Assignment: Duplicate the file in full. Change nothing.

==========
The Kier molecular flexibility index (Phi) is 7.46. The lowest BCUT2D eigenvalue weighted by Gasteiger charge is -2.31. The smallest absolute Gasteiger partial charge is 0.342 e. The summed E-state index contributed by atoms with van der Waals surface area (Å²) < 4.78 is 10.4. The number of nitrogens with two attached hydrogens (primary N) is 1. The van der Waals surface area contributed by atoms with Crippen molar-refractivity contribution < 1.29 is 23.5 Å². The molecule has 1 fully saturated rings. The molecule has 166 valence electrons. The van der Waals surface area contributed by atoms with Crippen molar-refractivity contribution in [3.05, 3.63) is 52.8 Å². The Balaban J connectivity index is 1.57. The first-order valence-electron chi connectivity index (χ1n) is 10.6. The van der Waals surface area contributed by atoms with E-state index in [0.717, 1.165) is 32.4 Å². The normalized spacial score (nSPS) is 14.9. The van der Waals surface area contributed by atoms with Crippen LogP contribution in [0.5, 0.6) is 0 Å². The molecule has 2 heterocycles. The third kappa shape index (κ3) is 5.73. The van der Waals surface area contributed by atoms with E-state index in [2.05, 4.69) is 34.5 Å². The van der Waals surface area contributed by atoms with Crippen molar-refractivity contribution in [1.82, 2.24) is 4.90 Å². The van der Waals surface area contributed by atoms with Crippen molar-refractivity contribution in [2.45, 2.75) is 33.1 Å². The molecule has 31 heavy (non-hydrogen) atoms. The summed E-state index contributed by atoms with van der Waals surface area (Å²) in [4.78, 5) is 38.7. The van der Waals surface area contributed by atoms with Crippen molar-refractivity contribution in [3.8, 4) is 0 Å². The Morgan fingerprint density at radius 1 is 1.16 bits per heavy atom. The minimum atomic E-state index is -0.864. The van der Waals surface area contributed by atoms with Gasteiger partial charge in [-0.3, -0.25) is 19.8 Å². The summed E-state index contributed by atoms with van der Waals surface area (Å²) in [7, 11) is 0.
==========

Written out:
The Kier molecular flexibility index (Phi) is 7.46. The lowest BCUT2D eigenvalue weighted by Gasteiger charge is -2.31. The smallest absolute Gasteiger partial charge is 0.342 e. The summed E-state index contributed by atoms with van der Waals surface area (Å²) < 4.78 is 10.4. The number of nitrogens with two attached hydrogens (primary N) is 1. The van der Waals surface area contributed by atoms with Crippen molar-refractivity contribution < 1.29 is 23.5 Å². The molecule has 1 fully saturated rings. The molecule has 166 valence electrons. The van der Waals surface area contributed by atoms with Crippen molar-refractivity contribution in [3.05, 3.63) is 52.8 Å². The Balaban J connectivity index is 1.57. The first-order valence-electron chi connectivity index (χ1n) is 10.6. The van der Waals surface area contributed by atoms with E-state index in [0.717, 1.165) is 32.4 Å². The normalized spacial score (nSPS) is 14.9. The van der Waals surface area contributed by atoms with Crippen LogP contribution in [0.5, 0.6) is 0 Å². The molecule has 2 heterocycles. The third kappa shape index (κ3) is 5.73. The van der Waals surface area contributed by atoms with E-state index in [2.05, 4.69) is 34.5 Å². The van der Waals surface area contributed by atoms with Crippen molar-refractivity contribution in [1.82, 2.24) is 4.90 Å². The van der Waals surface area contributed by atoms with Crippen molar-refractivity contribution in [2.45, 2.75) is 33.1 Å². The molecule has 31 heavy (non-hydrogen) atoms. The summed E-state index contributed by atoms with van der Waals surface area (Å²) in [4.78, 5) is 38.7. The van der Waals surface area contributed by atoms with Crippen molar-refractivity contribution in [3.8, 4) is 0 Å². The Morgan fingerprint density at radius 1 is 1.16 bits per heavy atom. The minimum atomic E-state index is -0.864. The van der Waals surface area contributed by atoms with Gasteiger partial charge in [-0.3, -0.25) is 19.8 Å². The summed E-state index contributed by atoms with van der Waals surface area (Å²) in [7, 11) is 0.